On Tea and Good Intentions

Met Museum-Tea Table Set-2
Tea Table Setting in the Met Museum, New York, c. 1750-1775

I had planned a lovely post for you today. Really. But I’m hosting another Facebook party this weekend (well, actually Sunday and Monday, it lasts 32 hours!) –a “virtual Tea Party” –and I’m also running a “real” Tea Party on Sunday, both charity fund-raisers for my friend with kidney disease. I have been juggling a sick husband, a sinus infection, and too many things to do. The post, of course, was related to Tea Parties, looking not just at the history of their evolution as a social event, but focusing on the “necessities” of the tea table, which I find interesting. Today we simply have the pot, the creamer and sugar, and the cups and saucers, but back in the day, many more pieces were required.

IMG_5601However. It is very late at night now, my brain refuses to do anything more, the post is not finished, and here I am. I am going to leave you with a few pictures of the accoutrements of serving tea. Can you identify all of the pieces in these sets, and their purpose?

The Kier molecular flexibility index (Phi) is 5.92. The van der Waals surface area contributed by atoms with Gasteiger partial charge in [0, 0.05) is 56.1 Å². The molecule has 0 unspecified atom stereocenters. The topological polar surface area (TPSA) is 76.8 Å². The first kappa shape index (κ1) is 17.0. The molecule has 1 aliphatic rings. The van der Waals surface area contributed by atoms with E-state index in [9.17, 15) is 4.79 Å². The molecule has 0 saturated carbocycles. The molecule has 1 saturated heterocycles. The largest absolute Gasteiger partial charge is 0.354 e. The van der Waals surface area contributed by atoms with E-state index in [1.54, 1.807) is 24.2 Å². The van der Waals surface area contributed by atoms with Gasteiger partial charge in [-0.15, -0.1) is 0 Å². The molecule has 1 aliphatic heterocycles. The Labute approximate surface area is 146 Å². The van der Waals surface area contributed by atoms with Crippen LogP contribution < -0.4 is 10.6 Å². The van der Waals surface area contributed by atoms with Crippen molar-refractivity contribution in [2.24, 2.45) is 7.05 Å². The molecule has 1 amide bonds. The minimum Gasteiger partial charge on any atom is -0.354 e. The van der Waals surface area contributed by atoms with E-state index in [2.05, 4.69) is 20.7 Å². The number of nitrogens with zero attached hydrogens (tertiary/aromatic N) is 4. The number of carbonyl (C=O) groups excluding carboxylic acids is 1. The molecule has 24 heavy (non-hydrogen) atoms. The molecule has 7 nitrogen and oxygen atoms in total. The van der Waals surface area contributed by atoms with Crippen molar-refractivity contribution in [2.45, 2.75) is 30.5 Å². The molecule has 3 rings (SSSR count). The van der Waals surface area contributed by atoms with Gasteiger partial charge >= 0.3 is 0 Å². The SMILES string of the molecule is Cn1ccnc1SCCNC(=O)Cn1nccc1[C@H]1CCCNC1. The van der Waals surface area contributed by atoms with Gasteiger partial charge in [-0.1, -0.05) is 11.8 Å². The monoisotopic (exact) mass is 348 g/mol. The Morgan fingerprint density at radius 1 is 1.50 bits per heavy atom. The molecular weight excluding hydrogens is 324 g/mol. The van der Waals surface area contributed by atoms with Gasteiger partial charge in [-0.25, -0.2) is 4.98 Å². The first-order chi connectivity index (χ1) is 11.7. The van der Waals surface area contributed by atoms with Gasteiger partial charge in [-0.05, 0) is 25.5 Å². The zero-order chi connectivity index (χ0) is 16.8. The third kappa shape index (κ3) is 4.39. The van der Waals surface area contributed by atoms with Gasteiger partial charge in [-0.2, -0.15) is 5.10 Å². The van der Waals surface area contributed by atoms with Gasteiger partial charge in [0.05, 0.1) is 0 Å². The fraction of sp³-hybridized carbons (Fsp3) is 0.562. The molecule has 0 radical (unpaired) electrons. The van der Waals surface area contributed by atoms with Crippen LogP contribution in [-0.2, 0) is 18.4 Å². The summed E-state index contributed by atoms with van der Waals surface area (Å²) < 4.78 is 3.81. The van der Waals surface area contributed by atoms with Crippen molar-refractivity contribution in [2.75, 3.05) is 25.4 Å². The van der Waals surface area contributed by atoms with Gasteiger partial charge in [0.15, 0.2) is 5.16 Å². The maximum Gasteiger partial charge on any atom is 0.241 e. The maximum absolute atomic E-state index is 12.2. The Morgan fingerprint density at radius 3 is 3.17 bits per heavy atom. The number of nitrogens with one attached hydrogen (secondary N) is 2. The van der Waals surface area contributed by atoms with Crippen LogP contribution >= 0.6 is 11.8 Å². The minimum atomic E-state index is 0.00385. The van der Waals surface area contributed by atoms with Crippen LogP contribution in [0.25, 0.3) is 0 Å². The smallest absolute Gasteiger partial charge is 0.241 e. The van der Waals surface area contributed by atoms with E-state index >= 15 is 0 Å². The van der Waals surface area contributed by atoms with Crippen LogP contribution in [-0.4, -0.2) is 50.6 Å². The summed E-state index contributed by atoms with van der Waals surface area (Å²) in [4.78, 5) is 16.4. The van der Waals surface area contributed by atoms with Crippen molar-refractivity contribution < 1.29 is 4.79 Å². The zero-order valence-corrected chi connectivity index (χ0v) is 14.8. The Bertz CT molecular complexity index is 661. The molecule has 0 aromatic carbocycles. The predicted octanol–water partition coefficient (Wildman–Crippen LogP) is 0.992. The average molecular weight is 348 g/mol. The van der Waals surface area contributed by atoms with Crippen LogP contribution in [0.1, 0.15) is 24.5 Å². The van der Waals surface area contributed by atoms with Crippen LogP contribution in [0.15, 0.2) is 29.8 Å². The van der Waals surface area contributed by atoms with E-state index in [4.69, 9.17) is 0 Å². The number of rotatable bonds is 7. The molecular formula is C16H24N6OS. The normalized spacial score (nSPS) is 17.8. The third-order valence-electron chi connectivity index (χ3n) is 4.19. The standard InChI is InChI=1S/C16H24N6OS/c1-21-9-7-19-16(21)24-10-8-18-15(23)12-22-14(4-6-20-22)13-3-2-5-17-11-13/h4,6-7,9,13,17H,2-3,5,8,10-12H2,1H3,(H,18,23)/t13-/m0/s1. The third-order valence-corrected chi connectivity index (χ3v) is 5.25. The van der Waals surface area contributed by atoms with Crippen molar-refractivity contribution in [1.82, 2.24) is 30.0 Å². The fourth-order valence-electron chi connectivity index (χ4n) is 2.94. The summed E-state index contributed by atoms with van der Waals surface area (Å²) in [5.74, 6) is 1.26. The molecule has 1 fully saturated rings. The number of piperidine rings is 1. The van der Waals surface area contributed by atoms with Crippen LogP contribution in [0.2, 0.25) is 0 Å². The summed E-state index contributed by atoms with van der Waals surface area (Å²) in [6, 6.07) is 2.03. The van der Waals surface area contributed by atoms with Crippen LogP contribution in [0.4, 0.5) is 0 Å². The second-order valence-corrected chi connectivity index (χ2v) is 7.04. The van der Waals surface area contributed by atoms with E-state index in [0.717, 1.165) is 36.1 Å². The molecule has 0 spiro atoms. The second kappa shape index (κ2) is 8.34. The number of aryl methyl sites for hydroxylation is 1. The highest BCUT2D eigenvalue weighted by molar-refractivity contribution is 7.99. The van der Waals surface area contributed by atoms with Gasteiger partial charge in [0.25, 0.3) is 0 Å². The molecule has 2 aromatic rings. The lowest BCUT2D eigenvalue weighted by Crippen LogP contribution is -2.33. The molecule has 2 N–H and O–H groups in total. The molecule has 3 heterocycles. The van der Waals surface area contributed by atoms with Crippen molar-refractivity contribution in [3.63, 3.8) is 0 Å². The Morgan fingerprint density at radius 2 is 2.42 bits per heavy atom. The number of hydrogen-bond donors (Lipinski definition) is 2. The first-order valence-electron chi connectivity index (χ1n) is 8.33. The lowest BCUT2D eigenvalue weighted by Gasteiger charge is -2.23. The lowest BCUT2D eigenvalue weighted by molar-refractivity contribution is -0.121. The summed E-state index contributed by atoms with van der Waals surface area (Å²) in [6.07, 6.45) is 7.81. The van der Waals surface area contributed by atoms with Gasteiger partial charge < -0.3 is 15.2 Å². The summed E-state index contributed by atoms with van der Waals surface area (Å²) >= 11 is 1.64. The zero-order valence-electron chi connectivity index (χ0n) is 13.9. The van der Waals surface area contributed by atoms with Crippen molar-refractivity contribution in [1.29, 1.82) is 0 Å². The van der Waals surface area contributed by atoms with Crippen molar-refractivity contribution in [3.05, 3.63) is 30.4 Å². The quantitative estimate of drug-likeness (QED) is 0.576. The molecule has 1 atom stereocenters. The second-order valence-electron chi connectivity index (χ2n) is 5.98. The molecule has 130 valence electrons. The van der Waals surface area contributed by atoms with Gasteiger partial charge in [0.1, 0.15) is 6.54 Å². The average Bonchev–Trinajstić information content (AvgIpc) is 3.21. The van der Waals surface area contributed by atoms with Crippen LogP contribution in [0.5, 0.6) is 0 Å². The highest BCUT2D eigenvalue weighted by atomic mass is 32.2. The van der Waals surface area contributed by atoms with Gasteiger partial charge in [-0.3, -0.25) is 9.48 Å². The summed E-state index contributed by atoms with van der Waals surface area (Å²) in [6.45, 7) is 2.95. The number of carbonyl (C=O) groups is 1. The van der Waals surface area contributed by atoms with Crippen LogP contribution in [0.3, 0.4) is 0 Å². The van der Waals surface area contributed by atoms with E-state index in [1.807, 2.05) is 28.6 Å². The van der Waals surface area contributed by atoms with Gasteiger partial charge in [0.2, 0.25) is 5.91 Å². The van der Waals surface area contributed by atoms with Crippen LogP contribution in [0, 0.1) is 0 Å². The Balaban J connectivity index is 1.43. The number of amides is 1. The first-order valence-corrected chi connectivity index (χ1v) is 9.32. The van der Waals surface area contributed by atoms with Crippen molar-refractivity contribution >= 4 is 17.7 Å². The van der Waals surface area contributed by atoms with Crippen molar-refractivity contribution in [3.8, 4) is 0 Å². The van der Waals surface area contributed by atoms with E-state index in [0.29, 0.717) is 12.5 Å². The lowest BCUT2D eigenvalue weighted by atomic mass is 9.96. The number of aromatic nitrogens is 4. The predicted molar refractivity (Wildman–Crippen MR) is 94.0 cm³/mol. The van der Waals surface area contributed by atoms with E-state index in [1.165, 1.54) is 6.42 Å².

Still Life Painting by Jean-Etienne Liotard 1781-83

If you are in the mood for more on the history of tea drinking, or about tea itself, I refer you to these earlier posts by Riskies Isobel Carr and Carolyn Jewel:

Isobel’s post, December 16, 2015 “Happy (belated) National Tea Day”, about The Tea Purchaser’s Guide, published 1785.

Carolyn’s post Sept 12, 2012 “Tea Redux” which includes some great links to sources for tea history.

If you are on Facebook, please consider yourself invited to my Mad Tea Party! You do need an invitation from myself or another patroness, but all you need to do is send me a friend request and ask. (If we are already friends, I’m pretty sure you’ve been invited!) We have lots of games and real prizes lined up, along with all the virtual partying we can think up!

If I don’t add a small pitch for donations in case anyone would like to help and isn’t on Facebook, I’d have to give up my fund-raiser’s hat, so here’s the info: tax-deductible donations can be made to my friend Joyce Bourque’s campaign at the Help HOPE Live Foundation, which manages fundraising for transplant patients, both before and after surgeries. www.helphopelive.org/campaign/376

My apologies for not leaving you with a “real” post today!! I hope you have a great weekend.

About Gail Eastwood

Gail Eastwood is the author of seven Regencies that were originally published by Signet/Penguin. After taking ten years off for family matters, she has wobbled between contemporary romantic suspense and more Regency stories, wondering what century she's really in and trying to work the rust off her writing skills. Her backlist is gradually coming out in ebook format, and some are now available in new print editions as well. She is working on the start of a Regency-set series and other new projects. Stay tuned!
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